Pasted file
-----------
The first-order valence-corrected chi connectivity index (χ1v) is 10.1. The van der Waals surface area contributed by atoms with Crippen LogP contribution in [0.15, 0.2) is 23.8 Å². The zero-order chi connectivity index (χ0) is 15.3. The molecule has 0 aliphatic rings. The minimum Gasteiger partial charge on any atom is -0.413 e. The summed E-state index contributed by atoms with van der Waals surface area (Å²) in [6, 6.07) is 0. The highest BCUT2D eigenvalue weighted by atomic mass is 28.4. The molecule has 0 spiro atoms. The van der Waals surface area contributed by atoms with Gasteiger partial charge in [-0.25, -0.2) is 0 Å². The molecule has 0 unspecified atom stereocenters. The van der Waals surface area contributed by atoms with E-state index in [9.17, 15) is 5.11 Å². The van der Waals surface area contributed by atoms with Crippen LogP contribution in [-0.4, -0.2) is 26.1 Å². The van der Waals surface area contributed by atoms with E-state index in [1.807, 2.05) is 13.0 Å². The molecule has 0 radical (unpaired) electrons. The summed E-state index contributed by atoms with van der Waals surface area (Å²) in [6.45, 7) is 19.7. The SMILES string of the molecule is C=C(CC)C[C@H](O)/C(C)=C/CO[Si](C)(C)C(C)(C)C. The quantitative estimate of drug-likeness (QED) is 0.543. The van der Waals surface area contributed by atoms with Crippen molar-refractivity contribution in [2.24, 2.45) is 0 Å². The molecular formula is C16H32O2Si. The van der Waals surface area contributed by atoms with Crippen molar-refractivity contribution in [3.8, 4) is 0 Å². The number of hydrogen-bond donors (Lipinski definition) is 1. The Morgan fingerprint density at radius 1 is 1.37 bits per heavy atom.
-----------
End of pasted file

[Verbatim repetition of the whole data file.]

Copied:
The first-order valence-corrected chi connectivity index (χ1v) is 10.1. The van der Waals surface area contributed by atoms with Crippen LogP contribution in [0.15, 0.2) is 23.8 Å². The zero-order chi connectivity index (χ0) is 15.3. The molecule has 0 aliphatic rings. The minimum Gasteiger partial charge on any atom is -0.413 e. The summed E-state index contributed by atoms with van der Waals surface area (Å²) in [6, 6.07) is 0. The highest BCUT2D eigenvalue weighted by atomic mass is 28.4. The molecule has 0 spiro atoms. The van der Waals surface area contributed by atoms with Gasteiger partial charge in [-0.25, -0.2) is 0 Å². The molecule has 0 unspecified atom stereocenters. The van der Waals surface area contributed by atoms with E-state index in [9.17, 15) is 5.11 Å². The van der Waals surface area contributed by atoms with Crippen LogP contribution in [-0.4, -0.2) is 26.1 Å². The van der Waals surface area contributed by atoms with E-state index in [1.807, 2.05) is 13.0 Å². The molecule has 0 radical (unpaired) electrons. The summed E-state index contributed by atoms with van der Waals surface area (Å²) in [6.45, 7) is 19.7. The SMILES string of the molecule is C=C(CC)C[C@H](O)/C(C)=C/CO[Si](C)(C)C(C)(C)C. The quantitative estimate of drug-likeness (QED) is 0.543. The van der Waals surface area contributed by atoms with Crippen molar-refractivity contribution in [2.24, 2.45) is 0 Å². The molecular formula is C16H32O2Si. The van der Waals surface area contributed by atoms with Crippen molar-refractivity contribution in [3.8, 4) is 0 Å². The number of hydrogen-bond donors (Lipinski definition) is 1. The Morgan fingerprint density at radius 1 is 1.37 bits per heavy atom.